Protestors chant during a protest against the wind turbine projects in Ontario at Simcoe Park in Toronto, ON on April 3, 2012.
Credits: LAURA PEDERSEN/TORONTO SUN/QMI AGENCY
Anti-wind protesters journeyed from across Ontario to demonstrate in Toronto Tuesday against the province's green energy subsidy plan.
Farmer Pat Jilesen, who raises hogs near Port Elgin in Bruce County, said his hydro bill has gone through the barn roof with off-peak power alone up 80% between 2008-2011.
The cost of running his business and the price of his food is being driven up, he said.
"And I'd like everybody in the City of Toronto to understand that," Jilesen said at a Queen's Park media conference Tuesday.
So far, much of the debate around wind power subsidies has raged outside urban cores, but Wind Concerns Ontario brought their complaints to the Metro Toronto Convention Centre Tuesday where green energy industries were participating in a Feed In Tariff (FIT) forum.
Jane Wilson, president of Wind Concerns Ontario, said Ontarians came from Thunder Bay, Sarnia, London, Ottawa and all points in between, to talk about the impact of wind turbines and the FIT program on their communities.
In addition to pushing up hydro costs, FIT has devalued properties located near industrial wind farms, she said.
"It's going to impact everybody," Wilson said, asking Torontonians to imagine how they would feel if their property values suddenly dropped by 40%.
Janet Vallery, who runs a campground north of Guelph, said her hydro bill has jumped 16% in two years to $131,000 and she projects her electricity tab will hit $200,000 in 2015.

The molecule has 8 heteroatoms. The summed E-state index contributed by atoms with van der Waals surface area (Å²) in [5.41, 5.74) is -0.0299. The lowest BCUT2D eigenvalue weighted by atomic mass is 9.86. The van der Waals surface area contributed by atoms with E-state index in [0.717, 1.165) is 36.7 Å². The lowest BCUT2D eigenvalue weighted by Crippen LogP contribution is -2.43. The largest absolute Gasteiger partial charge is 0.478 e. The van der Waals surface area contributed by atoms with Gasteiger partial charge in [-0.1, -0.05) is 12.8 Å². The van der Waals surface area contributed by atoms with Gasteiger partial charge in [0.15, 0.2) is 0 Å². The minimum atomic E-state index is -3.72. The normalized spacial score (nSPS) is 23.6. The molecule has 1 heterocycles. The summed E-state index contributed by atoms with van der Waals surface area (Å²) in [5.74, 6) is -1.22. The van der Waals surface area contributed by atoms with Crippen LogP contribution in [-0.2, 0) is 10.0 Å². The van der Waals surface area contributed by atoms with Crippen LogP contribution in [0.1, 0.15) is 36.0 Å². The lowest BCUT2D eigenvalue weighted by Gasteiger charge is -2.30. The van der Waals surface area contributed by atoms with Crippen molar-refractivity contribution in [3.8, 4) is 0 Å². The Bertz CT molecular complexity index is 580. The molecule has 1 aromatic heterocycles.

"It seems the wind companies' business plan is based solely on subsidies," Vallery said. "I'm a small business. I wish my business plan was based on government subsidies but it's not. It's based on being competitive, having excellent product and the ability to attract tourists."
Vallery said the full financial impact of subsidized green power on hydro bills will hurt small businesses and all industry across the province.
"This is a 'Bad FIT' for Ontario," she said.
Tory MPP Lisa Thompson said her party would buy out all the existing FIT contracts, believing it would be cheaper to do so in the long run.
"We're not anti-green; we're anti-nonsense," she said.
Energy Minister Chris Bentley said significant changes made to the FIT program will provide for much greater community participation in future projects.
Renewable energy development has attracted billions of dollars in investment and thousands of jobs to Ontario, Bentley said.